Syndicalism and the rebirth of socialism in Ireland
By the early twentieth century, the establishment of strong, stable, craft trade unions in many European countries and their input into the Second International brought about the idea – represented today in Ireland by the Labour Party and the Social Democrats – that socialists should accept that a capitalist economy is inevitable. Instead of being part of a working-class movement that strives to take control of the large businesses, the task of socialists should be to legislate to improve the position of workers within a capitalist system.
It was evident at the start of the Great War that most members of the Second International accepted this more modest goal (all the big socialist parties of Europe supported their own business class in the war effort), socialism in Ireland, however, remained internationalist and focused on achieving a complete transformation of society, in large part due to the efforts of the unskilled workers to organise themselves into trade unions. From 1911, a strike wave around the world saw ‘syndicalist’ tactics adopted to win a better life for unskilled workers.
Because they could so easily be replaced and because they had so little to live on, unskilled workers who went on strike had to win swiftly if they were to win at all. They therefore developed the tactics of forming mass pickets that didn’t hesitate to roam from workplace to workplace shutting entire districts down. Along with this militant approach to going on strike, workers who advocated syndicalism also developed a sense of solidarity across the entire workforce. Theirs was a practical kind of socialism that came from within the working class, whereas more and more, the socialists of the Second International stood apart from the people who voted for them and held elitist, paternalistic ideas about their own roles.
In Ireland, where syndicalism was particularly strong, militant unskilled workers found two magnificent representatives and socialist organisers in Jim Larkin and James Connolly. Larkin and Connolly became world-famous socialists largely because they gave articulate expression to the values of the radical working class communities of whom they were a part.
Jim Larkin and revolutionary socialism in Ireland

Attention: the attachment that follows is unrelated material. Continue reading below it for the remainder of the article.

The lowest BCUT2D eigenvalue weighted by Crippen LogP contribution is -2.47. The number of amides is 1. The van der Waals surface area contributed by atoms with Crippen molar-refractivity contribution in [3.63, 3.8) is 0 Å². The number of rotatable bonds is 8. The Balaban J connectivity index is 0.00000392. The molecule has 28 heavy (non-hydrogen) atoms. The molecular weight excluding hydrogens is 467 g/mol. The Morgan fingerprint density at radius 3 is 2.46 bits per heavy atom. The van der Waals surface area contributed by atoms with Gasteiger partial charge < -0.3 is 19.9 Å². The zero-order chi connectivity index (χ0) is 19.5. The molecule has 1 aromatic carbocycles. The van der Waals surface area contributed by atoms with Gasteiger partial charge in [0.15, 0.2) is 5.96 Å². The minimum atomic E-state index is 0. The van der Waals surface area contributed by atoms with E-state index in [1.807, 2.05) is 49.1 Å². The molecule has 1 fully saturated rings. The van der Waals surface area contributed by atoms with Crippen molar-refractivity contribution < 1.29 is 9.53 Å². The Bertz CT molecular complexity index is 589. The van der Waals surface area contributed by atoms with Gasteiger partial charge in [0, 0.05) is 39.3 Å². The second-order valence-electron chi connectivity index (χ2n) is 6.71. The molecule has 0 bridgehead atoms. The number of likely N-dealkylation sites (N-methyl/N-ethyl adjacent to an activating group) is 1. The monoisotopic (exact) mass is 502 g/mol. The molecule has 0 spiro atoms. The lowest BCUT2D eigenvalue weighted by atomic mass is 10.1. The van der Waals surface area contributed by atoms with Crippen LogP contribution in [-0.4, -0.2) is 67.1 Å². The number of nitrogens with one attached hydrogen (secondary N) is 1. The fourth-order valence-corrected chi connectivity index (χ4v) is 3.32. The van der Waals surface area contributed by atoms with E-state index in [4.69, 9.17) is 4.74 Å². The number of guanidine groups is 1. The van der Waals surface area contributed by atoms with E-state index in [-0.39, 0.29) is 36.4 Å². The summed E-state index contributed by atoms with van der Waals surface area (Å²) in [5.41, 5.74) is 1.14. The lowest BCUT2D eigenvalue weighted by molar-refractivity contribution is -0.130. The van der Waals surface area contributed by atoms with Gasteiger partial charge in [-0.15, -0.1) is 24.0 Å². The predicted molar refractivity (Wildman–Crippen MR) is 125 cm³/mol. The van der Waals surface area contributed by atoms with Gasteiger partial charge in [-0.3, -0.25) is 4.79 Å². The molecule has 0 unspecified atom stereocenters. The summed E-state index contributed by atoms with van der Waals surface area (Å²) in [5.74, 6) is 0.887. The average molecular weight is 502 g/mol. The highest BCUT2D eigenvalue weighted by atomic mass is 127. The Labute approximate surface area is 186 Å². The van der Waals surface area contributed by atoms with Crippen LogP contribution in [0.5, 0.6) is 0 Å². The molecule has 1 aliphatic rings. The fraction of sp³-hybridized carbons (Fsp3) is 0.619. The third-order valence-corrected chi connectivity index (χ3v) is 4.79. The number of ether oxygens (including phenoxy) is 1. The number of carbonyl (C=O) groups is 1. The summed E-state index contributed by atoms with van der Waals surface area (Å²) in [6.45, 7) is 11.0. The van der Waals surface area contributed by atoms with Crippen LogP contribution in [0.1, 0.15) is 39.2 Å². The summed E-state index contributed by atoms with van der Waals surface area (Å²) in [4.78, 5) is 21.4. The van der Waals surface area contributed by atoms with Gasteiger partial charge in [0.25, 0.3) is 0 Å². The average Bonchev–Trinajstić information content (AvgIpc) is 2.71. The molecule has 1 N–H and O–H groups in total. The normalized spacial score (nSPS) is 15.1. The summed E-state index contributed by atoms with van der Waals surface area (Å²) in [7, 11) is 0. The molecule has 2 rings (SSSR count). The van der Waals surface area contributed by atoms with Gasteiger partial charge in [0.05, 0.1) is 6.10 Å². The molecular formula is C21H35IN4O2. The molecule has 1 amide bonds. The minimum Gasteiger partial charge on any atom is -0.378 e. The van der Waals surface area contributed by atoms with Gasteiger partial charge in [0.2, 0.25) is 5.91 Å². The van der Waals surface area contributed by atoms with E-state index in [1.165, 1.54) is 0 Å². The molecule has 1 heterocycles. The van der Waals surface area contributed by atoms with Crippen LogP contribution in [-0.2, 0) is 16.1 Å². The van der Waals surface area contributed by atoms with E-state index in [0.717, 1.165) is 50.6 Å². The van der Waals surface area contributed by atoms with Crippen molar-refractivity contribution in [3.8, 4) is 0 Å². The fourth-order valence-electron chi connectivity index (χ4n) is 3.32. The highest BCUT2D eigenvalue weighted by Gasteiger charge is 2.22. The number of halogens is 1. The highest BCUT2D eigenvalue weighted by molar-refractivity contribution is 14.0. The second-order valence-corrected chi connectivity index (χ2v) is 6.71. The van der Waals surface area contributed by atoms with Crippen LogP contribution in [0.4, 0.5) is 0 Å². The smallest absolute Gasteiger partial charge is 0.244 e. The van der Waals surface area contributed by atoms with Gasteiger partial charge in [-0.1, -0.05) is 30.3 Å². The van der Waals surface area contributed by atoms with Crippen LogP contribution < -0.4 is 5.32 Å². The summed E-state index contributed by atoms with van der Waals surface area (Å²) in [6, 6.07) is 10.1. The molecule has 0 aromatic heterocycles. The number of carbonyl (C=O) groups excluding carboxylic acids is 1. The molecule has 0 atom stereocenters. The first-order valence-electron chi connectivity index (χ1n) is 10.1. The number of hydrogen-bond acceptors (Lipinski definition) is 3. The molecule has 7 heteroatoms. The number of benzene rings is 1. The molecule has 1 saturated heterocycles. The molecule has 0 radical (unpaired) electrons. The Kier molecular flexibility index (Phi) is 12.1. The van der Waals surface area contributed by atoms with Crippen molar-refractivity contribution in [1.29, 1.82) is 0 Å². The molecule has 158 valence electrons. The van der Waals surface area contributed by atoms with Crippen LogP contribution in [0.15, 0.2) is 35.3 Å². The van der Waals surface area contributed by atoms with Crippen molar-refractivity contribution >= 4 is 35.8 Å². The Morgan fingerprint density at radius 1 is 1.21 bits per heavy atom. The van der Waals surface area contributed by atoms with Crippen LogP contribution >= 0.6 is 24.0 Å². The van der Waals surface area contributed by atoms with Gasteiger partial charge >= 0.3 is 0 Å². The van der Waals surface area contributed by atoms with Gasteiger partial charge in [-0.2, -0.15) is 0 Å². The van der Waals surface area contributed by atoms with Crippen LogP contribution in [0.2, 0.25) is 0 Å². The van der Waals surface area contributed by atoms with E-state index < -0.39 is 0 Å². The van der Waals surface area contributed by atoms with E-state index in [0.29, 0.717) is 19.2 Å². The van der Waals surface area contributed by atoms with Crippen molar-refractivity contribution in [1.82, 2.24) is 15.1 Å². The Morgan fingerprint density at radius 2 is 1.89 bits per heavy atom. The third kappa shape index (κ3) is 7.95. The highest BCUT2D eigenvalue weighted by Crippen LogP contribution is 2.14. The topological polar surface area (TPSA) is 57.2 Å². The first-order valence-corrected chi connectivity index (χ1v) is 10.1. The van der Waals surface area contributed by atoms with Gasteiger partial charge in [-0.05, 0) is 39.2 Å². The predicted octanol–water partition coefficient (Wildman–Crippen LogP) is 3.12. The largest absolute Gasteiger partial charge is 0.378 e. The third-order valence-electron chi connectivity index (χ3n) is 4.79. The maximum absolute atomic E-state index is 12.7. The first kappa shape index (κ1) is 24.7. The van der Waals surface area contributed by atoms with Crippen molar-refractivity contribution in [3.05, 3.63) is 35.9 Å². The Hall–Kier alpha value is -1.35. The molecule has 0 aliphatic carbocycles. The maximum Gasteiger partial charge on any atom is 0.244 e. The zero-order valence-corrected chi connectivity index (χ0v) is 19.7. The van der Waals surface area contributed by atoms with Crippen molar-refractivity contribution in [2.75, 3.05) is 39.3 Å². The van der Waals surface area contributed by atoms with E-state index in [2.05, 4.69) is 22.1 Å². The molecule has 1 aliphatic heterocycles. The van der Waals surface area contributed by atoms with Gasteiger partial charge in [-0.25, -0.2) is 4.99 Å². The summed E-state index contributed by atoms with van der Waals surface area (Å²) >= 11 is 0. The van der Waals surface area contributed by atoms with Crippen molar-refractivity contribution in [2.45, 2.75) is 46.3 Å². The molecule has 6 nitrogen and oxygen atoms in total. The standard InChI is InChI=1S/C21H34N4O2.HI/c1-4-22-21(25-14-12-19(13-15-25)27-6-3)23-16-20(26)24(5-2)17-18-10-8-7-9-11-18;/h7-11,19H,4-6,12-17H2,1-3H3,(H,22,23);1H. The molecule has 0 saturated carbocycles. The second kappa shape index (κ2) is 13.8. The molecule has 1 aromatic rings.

Having participated in several large strikes and become a trade union organiser for the National Union of Dock Labourers, in 1908 Larkin founded the Irish Transport and General Workers Union (ITGWU). This was a radical, syndicalist-inspired, trade union and one based in Ireland rather than England. With rapid growth among the dockworkers of Dublin, Cork, Waterford, Dundalk, Waterford and Sligo, Larkin aspired to bring all workers into ‘one big union’ that could take control of the whole of industry. He founded a popular newspaper, The Irish Worker, that by 1912 was selling 20,000 copies a week and which gave voice to workers themselves as well as carrying persuasive and wickedly barbed agitational columns by Larkin.
The upward trajectory of the ITGWU and socialism in Ireland was temporarily halted by William Martin Murphy for the employers. Murphy rallied 400 of Dublin’s employers into making a stand against Larkin. They tried to force their workers into signing a pledge not to join the ITGWU, precipitating a seven-month lockout from August 1913, with tens of thousands of workers affected. When the bitter conflict eventually came to an end, with workers signing the anti-union pledge, Larkin left for the USA where he became a member of the Socialist Party of the USA and the Industrial Workers of the World, a revolutionary syndicalist trade union.
Arrested in 1919 for ‘criminal anarchy’, Jim Larkin missed the high point of Irish working class strikes and ‘soviets’, returning to Dublin in 1923 where he never ceased to strive for socialism in Ireland and the improvement of working class lives.
James Connolly and the Socialist Party of Ireland